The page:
In conjunction with the event, an op-ed by IFA President & CEO Steve Caldeira and Mr. Rooter of Sonoma County franchisee Saunda Kitchen appeared in Fox & Hounds, entitled “Franchise Business is a Team Sport”. The op-ed provides a unique look into how franchising allows entrepreneurs to go into business for themselves, but not by themselves with the support of a franchise system.

Moving forward, IFA will continue its outreach and engagement in California inviting legislators to in-district meetings and roundtables this spring and summer.

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Franchise ACA Roundtable: “Changing the definition from 30 to 40 hours would be tremendous”

 

 

“Changing the definition from 30 to 40 hours would be tremendous for us,” said Dione Heusel, vice president of human resources and training for Smoothie King Franchises, according to a recent article in The Advocate.

This was the clear conclusion at a roundtable discussion on the Affordable Care Act (ACA) and our efforts to return to the traditional definition of a full-time worker under the ACA. Kelly Rogers of Two Men and A Truck, Scott Taylor of Last In Concepts, David Lewis of Express Employment Professionals, and Dione Heusel of Smoothie King joined IFA’s Matt Haller and I this week at the International Franchise Association’s (IFA) 54th Annual Convention in New Orleans to discuss the challenges franchises face with the Affordable Care Act.

The ACA has effectively changed the definition of a full-time worker from 40 hours to 30 hours by stipulating that businesses with over 50 full-time equivalents (FTE) must provide health insurance to anyone working over 30 hours a week or pay a penalty. As outlined in a report by the Hudson Institute in 2011, this provision would prohibitively raise costs, putting 3.2 million franchise workers at risk of losing hours and wages. A follow up study by Public Opinion Strategies found that 31 percent of franchise businesses have already reduced worker hours. These concerns were echoed by all participants in the roundtable.

Taylor emphasized a shift among businesses to more explicitly manage their workforce so that full-time employees work 40 hours a week and part-time employees work no more than 30 hours a week to manage costs. “Businesses are going to spend an awful lot of time trying to manage hours,” he said. “While this might reinforce good disciplining among management, it’s also not what grows companies.”

Lewis agreed, stating that variable employees want flexibility on hours and would prefer to keep their current schedules. However, the ACA’s 30-hour rule makes flexibility impossible in low margin businesses that need to closely monitor costs.

Rogers also highlighted the disincentive the 50 FTE rule. According to her, some franchisees are working to stay under the 50 FTE threshold to avoid a significant cost increase, which will reduce economic and job growth.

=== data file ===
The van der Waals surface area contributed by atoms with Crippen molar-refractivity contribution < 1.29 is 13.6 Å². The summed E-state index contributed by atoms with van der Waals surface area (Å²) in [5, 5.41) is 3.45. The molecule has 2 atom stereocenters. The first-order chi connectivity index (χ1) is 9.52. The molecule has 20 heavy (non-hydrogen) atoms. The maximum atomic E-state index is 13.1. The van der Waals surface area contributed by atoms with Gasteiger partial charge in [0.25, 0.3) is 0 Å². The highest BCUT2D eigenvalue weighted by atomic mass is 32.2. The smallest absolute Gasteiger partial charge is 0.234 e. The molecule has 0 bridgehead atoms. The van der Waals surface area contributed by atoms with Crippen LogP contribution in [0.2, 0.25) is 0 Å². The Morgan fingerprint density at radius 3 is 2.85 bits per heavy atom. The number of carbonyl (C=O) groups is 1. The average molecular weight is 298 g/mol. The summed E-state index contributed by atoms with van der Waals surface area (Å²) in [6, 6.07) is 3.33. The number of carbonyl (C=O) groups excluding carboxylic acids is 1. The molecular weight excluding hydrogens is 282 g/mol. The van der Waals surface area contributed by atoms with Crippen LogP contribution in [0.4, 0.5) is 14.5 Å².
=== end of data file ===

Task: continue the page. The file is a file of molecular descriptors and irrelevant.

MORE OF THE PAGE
The IFA has advocated for a return to the traditional definition of full-time and has supported bi-partisan bills such as Rep. Todd Young’s (R-IN) Save American Workers Act, Sens. Donnelly (D-IN) and Collin’s (R-ME) Forty Hours Is Full-Time Act, and Rep. Daniel Lipinski’s (D-IL) Forty Hours Is Full Time Act. These bills would reduce costs for employees and give them the flexibility to reward good work with more hours, avoiding a rigid bifurcated labor force that does not support growth.

Some say bills like Rep. Todd Young’s Save American Workers Act, which returns the definition of full-time to the traditional 40 hours a week, will cause employers to reduce hours for those working over 40 hours a week. All participants pointed out that they are already offer benefits to those working over 40 hours a week, not because they have to, but because it is a long-term investment in talent that is essential for growing their business.

“Every business wants to have the best talent,” emphasized Smoothie King’s Heusel. “We’re a growing brand, and we have to have ‘bench strength,’ meaning we rely on our full-time employees to develop the skills, proficiency, and knowledge we need to grow our business.”

Taylor even joked that if he reduced his full-time staff’s hours to avoid offering health care, somebody else at the table would just snatch them up.

While IFA and its members see the second delay in the employer mandate as somewhat helpful, it is not the permanent fix businesses need so they can invest confidently.

Specifically, Rogers found that while the delay might be considered helpful, Two Men and A Truck franchisees are waiting for clarity on final rules so that they can best understand their cost structure. “I’ve got people sitting on capital, waiting to go into new markets, but they’re afraid to do it,” she said.

See The Advocate’s full piece HERE.